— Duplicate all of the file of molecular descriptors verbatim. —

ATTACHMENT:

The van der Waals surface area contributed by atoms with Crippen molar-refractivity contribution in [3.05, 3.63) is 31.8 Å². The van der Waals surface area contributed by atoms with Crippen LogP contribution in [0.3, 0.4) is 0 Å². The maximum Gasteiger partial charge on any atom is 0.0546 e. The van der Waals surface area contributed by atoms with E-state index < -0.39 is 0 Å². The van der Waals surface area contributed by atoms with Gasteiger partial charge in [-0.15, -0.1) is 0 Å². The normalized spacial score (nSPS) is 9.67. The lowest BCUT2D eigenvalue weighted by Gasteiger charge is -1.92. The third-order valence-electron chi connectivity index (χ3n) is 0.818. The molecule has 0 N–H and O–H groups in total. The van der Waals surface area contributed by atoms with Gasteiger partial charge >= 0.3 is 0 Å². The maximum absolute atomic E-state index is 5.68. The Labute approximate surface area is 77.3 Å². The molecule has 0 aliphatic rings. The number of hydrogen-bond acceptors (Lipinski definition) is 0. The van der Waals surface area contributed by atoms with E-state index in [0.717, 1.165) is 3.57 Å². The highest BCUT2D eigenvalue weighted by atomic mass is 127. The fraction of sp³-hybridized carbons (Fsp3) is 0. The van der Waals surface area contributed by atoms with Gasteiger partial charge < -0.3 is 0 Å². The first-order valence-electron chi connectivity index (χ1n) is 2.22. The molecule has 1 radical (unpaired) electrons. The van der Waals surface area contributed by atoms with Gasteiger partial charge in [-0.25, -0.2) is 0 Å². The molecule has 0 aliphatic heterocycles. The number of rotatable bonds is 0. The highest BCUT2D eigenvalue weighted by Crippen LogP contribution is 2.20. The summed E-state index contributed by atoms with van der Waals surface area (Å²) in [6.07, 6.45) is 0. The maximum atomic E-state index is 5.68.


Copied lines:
The van der Waals surface area contributed by atoms with Crippen molar-refractivity contribution in [3.05, 3.63) is 31.8 Å². The van der Waals surface area contributed by atoms with Crippen LogP contribution in [0.3, 0.4) is 0 Å². The maximum Gasteiger partial charge on any atom is 0.0546 e. The van der Waals surface area contributed by atoms with E-state index < -0.39 is 0 Å². The van der Waals surface area contributed by atoms with Gasteiger partial charge in [-0.15, -0.1) is 0 Å². The normalized spacial score (nSPS) is 9.67. The lowest BCUT2D eigenvalue weighted by Gasteiger charge is -1.92. The third-order valence-electron chi connectivity index (χ3n) is 0.818. The molecule has 0 N–H and O–H groups in total. The van der Waals surface area contributed by atoms with Gasteiger partial charge >= 0.3 is 0 Å². The maximum absolute atomic E-state index is 5.68. The Labute approximate surface area is 77.3 Å². The molecule has 0 aliphatic rings. The number of hydrogen-bond acceptors (Lipinski definition) is 0. The van der Waals surface area contributed by atoms with E-state index in [0.717, 1.165) is 3.57 Å². The highest BCUT2D eigenvalue weighted by atomic mass is 127. The fraction of sp³-hybridized carbons (Fsp3) is 0. The van der Waals surface area contributed by atoms with Gasteiger partial charge < -0.3 is 0 Å². The first-order valence-electron chi connectivity index (χ1n) is 2.22. The molecule has 1 radical (unpaired) electrons. The van der Waals surface area contributed by atoms with Gasteiger partial charge in [-0.25, -0.2) is 0 Å². The molecule has 0 aliphatic heterocycles. The number of rotatable bonds is 0. The highest BCUT2D eigenvalue weighted by Crippen LogP contribution is 2.20. The summed E-state index contributed by atoms with van der Waals surface area (Å²) in [6.07, 6.45) is 0. The maximum atomic E-state index is 5.68.